Lactic Acid is my favorite AHA. It’s commonly found in strengths of either 5% or 10%.  It’s rare to see it higher than 10% since at that point it would probably be more effective to use a 5% glycolic acid product. One benefit specific to lactic acid is that it is hydrating, making it a great choice for dry skin.

Glycolic Acid

Glycolic acid is the strongest acid commonly used in AHA exfoliants. It has the smallest molecule size of the group. You will see results quicker with glycolic acid than you would with a comparable percentage of lactic or mandelic acid. Glycolic is also the most common AHA used for in-office peels by dermatologists.

Where to use AHA in your routine

You can use AHAs in the morning, evening or both. This will partly depend on what other products you are using.

If you use a Vitamin C serum in the morning I recommend you use the AHA in the evening since both of these products should be applied to freshly cleansed skin. Applying one over the other will not be as effective.

Check out my How to Get Flawless Skin: An Anti-Aging Skincare Guide for more information on how to incorporate AHAs into your morning or evening as well as good choices for cleansers, treatments, and moisturizers.

For my own routine, I use AHA in the evening after cleansing. I often wash my face an hour or more before I go to bed. This allows my AHA time on my skin before I apply my retinoid. Since both the acid and retinoid can be irritating, I like to spread the application out by at least an hour. I apply a heavy moisturizer next, and sometimes, in the winter, a facial oil. I have a guide to some great inexpensive facial oils here.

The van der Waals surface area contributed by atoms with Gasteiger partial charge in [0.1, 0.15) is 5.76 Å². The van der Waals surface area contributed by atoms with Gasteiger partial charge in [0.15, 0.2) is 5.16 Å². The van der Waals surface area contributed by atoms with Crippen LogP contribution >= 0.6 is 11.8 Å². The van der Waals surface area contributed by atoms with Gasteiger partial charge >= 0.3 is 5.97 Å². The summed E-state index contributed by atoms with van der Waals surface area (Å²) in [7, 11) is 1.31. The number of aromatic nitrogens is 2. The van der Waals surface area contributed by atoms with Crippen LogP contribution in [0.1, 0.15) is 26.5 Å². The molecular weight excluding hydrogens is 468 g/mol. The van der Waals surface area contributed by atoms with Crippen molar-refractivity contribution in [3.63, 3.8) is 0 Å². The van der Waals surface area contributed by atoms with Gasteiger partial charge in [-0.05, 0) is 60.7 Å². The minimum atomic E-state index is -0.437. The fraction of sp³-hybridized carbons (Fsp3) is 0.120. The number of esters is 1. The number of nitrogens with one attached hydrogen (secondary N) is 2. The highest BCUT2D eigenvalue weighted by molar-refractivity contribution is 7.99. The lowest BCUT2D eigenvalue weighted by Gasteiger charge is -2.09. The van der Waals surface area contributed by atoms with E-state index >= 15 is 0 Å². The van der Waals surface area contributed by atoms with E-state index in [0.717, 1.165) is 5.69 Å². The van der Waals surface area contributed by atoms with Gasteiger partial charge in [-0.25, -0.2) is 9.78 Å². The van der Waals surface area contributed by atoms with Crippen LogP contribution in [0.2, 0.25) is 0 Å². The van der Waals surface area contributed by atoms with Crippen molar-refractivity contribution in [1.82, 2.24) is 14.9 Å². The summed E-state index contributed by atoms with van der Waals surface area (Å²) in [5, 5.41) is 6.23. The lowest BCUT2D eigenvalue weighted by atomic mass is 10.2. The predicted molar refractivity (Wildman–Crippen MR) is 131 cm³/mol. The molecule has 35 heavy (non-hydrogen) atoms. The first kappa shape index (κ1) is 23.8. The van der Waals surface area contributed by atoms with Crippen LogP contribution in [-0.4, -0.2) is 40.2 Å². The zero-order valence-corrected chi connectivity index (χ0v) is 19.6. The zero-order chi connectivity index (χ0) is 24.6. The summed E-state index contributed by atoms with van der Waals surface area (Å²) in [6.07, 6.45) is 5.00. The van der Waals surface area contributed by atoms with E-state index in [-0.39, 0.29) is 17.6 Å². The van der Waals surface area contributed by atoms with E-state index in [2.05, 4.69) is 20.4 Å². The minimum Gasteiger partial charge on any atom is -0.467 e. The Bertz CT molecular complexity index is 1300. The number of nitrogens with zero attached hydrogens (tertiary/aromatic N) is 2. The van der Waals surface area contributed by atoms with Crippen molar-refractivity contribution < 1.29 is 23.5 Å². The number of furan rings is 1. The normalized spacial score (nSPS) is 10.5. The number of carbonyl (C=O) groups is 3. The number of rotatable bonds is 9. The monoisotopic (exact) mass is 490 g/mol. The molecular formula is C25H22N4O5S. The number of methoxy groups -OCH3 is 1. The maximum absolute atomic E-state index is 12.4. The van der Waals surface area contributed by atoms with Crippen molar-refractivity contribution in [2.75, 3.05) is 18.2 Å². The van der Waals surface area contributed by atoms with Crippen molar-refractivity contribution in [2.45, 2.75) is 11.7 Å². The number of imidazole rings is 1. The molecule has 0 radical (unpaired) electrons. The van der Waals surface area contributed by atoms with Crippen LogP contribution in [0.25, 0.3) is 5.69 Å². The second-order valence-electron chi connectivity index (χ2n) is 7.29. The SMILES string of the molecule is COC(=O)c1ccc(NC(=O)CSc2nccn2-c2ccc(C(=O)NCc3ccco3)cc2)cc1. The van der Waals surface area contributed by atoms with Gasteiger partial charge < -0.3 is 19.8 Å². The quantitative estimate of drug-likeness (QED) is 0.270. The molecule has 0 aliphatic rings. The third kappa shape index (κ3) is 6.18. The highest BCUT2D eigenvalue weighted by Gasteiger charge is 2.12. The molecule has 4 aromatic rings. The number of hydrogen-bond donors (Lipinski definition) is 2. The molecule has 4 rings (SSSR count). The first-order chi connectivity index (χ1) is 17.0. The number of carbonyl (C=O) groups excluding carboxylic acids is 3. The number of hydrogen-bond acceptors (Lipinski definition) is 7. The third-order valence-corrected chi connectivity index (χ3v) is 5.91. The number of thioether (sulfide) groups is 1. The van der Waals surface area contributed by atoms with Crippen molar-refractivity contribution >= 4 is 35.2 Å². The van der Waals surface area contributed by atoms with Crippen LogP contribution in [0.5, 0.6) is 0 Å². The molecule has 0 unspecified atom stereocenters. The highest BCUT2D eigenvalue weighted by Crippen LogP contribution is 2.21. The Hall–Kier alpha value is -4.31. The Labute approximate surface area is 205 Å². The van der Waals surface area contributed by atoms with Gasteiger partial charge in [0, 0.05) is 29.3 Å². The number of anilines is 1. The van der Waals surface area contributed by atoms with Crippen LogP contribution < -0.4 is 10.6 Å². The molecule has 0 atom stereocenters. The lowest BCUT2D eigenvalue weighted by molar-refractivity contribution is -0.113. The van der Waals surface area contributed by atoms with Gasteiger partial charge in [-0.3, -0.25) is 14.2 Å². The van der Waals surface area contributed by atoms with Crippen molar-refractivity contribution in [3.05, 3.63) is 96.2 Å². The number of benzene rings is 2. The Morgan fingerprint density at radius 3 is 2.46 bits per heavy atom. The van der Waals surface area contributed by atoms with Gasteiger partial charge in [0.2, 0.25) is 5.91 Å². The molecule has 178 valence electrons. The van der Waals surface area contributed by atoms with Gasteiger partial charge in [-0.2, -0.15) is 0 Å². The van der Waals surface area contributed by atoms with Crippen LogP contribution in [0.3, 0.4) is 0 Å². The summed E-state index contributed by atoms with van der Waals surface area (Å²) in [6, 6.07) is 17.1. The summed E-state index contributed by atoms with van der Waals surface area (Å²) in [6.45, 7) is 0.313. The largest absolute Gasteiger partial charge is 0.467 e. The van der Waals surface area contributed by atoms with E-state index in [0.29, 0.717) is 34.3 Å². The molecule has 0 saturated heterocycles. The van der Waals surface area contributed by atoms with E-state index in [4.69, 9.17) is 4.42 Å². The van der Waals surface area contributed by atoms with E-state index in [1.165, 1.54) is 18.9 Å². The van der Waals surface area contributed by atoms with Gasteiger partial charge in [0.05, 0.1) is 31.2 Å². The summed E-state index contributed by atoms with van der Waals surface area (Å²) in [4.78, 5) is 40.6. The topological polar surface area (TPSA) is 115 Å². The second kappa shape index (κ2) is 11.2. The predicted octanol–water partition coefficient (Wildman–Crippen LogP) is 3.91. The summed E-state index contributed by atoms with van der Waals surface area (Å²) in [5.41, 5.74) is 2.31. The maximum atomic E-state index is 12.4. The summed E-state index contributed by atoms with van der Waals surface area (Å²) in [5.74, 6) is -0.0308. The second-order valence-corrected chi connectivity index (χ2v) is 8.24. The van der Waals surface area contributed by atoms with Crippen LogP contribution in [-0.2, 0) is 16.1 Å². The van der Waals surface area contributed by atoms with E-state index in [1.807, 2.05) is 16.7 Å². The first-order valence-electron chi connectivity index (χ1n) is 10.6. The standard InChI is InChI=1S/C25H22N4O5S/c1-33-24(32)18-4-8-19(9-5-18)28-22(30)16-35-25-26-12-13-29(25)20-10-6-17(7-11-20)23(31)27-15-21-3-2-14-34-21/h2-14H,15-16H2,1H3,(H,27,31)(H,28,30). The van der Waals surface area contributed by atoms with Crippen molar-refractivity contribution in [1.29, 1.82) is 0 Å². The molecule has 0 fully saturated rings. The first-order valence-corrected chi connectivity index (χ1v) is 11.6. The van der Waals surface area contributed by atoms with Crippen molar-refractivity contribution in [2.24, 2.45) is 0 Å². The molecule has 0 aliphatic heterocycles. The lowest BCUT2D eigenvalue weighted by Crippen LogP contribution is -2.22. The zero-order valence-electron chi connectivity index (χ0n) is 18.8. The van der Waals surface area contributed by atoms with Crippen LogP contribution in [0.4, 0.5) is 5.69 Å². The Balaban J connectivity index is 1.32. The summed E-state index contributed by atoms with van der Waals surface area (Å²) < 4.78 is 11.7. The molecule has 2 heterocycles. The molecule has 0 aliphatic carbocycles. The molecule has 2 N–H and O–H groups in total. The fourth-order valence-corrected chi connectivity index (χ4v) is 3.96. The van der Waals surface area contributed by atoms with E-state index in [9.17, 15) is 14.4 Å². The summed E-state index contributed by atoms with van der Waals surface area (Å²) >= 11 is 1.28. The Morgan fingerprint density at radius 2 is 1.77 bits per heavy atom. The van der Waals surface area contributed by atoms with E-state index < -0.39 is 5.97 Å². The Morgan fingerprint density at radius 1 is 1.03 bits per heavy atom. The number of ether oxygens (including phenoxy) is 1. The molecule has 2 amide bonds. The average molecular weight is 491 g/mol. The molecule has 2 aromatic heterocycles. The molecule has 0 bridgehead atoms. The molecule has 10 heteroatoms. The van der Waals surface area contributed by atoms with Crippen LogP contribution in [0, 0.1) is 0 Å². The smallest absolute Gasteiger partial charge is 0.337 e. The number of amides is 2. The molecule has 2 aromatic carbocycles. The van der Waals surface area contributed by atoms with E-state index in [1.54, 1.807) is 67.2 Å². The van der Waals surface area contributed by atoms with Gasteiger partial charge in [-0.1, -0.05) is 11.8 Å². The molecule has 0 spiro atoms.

Tips for Using AHAs

Most Important Skin Tip- Always use sunscreen every day when you use AHA! See my favorite sunscreens here.

Use Sunscreen

This is the most important tip for AHAs. AHA’s are revealing fresh, new skin on your face. While this skin is glowing and even-toned it’s also very sensitive to the sun! Without sunscreen, you will not only burn easily but also be susceptible to developing dark spots and other photodamage from UVA rays.

Start Slowly

Starting off with a strong AHA is probably a mistake.  There’s no need to rush and try to undo years of sun damage in a matter of days. Believe me – I’ve tried. It won’t work!

If you don’t have sensitive skin then it’s probably Ok to start off with glycolic acid, but keep the percentage low and use it no more than 2 or 3 times a week. After a few weeks with no problems, it’s fine to increase the frequency and then eventually move up to a stronger product.

Patch Test

The first time you try a new AHA product it’s a good idea to patch test it on a small area of skin. In fact, that’s a good idea for any new skin product! Patch testing allows you to see if any redness or irritation occurs. I generally like to use my neck since the skin is somewhat sensitive there.

Don’t Use Multiple Exfoliators At Once

If you are going to start exfoliating your skin only try one product at a time. If you start an AHA and also add a physical scrub you’ll not only likely irritate your skin, but you won’t know which of the products is actually effective. 

I generally find physical exfoliators more damaging to the skin anyway, and I don’t recommend them.  But with any new skincare product, it’s a good idea to add it alone so you can tell what effect it’s having.

Final thoughts on Finding the Best AHA for your Skin

I hope this guide has been helpful to you in learning about AHAs and finding the best AHA for your skin type. With the choices available today everyone can find one that works for their skin. Let me know below if you have a favorite I haven’t mentioned here.